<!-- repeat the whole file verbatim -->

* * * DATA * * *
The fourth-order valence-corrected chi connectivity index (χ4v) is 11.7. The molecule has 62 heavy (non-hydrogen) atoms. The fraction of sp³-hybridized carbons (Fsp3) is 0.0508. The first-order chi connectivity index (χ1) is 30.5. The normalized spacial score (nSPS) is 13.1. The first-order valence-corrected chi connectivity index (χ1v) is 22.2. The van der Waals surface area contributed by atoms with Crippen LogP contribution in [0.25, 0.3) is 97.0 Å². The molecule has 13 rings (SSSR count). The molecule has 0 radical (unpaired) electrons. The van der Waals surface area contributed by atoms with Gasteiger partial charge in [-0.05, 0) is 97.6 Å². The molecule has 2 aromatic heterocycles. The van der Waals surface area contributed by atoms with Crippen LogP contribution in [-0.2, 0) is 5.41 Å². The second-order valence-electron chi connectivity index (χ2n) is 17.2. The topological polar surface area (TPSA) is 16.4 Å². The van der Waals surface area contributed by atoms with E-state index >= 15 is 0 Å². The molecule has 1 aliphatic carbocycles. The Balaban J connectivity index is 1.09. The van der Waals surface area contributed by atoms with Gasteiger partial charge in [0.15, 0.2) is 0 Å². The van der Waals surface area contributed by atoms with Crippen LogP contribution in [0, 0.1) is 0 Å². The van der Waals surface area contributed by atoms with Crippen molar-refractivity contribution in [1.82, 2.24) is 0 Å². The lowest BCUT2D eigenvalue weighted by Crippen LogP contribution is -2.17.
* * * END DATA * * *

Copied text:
The fourth-order valence-corrected chi connectivity index (χ4v) is 11.7. The molecule has 62 heavy (non-hydrogen) atoms. The fraction of sp³-hybridized carbons (Fsp3) is 0.0508. The first-order chi connectivity index (χ1) is 30.5. The normalized spacial score (nSPS) is 13.1. The first-order valence-corrected chi connectivity index (χ1v) is 22.2. The van der Waals surface area contributed by atoms with Crippen LogP contribution in [0.25, 0.3) is 97.0 Å². The molecule has 13 rings (SSSR count). The molecule has 0 radical (unpaired) electrons. The van der Waals surface area contributed by atoms with Gasteiger partial charge in [-0.05, 0) is 97.6 Å². The molecule has 2 aromatic heterocycles. The van der Waals surface area contributed by atoms with Crippen LogP contribution in [-0.2, 0) is 5.41 Å². The second-order valence-electron chi connectivity index (χ2n) is 17.2. The topological polar surface area (TPSA) is 16.4 Å². The van der Waals surface area contributed by atoms with E-state index >= 15 is 0 Å². The molecule has 1 aliphatic carbocycles. The Balaban J connectivity index is 1.09. The van der Waals surface area contributed by atoms with Gasteiger partial charge in [0.15, 0.2) is 0 Å². The van der Waals surface area contributed by atoms with Crippen LogP contribution in [0, 0.1) is 0 Å². The van der Waals surface area contributed by atoms with Crippen molar-refractivity contribution in [1.82, 2.24) is 0 Å². The lowest BCUT2D eigenvalue weighted by Crippen LogP contribution is -2.17.